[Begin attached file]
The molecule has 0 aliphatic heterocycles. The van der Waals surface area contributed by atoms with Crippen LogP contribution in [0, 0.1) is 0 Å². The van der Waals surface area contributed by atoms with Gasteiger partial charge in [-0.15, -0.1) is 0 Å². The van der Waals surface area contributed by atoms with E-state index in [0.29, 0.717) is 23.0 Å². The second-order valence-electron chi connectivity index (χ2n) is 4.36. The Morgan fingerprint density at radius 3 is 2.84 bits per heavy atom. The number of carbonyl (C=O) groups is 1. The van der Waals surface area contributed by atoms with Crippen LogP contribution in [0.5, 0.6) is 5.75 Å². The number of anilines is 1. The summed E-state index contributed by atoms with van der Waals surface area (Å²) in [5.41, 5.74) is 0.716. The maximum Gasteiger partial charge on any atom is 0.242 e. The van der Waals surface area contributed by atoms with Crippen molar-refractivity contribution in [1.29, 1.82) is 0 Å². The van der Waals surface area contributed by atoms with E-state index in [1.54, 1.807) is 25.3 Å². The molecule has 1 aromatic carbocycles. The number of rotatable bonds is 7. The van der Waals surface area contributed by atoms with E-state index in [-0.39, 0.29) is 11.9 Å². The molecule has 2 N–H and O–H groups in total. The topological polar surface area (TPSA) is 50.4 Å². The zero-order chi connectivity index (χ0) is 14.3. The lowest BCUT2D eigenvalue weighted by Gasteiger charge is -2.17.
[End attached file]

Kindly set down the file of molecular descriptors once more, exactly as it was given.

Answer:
The molecule has 0 aliphatic heterocycles. The van der Waals surface area contributed by atoms with Crippen LogP contribution in [0, 0.1) is 0 Å². The van der Waals surface area contributed by atoms with Gasteiger partial charge in [-0.15, -0.1) is 0 Å². The van der Waals surface area contributed by atoms with E-state index in [0.29, 0.717) is 23.0 Å². The second-order valence-electron chi connectivity index (χ2n) is 4.36. The Morgan fingerprint density at radius 3 is 2.84 bits per heavy atom. The number of carbonyl (C=O) groups is 1. The van der Waals surface area contributed by atoms with Crippen LogP contribution in [0.5, 0.6) is 5.75 Å². The number of anilines is 1. The summed E-state index contributed by atoms with van der Waals surface area (Å²) in [5.41, 5.74) is 0.716. The maximum Gasteiger partial charge on any atom is 0.242 e. The van der Waals surface area contributed by atoms with Crippen molar-refractivity contribution in [1.29, 1.82) is 0 Å². The van der Waals surface area contributed by atoms with E-state index in [1.54, 1.807) is 25.3 Å². The molecule has 1 aromatic carbocycles. The number of rotatable bonds is 7. The van der Waals surface area contributed by atoms with E-state index in [-0.39, 0.29) is 11.9 Å². The molecule has 2 N–H and O–H groups in total. The topological polar surface area (TPSA) is 50.4 Å². The zero-order chi connectivity index (χ0) is 14.3. The lowest BCUT2D eigenvalue weighted by Gasteiger charge is -2.17.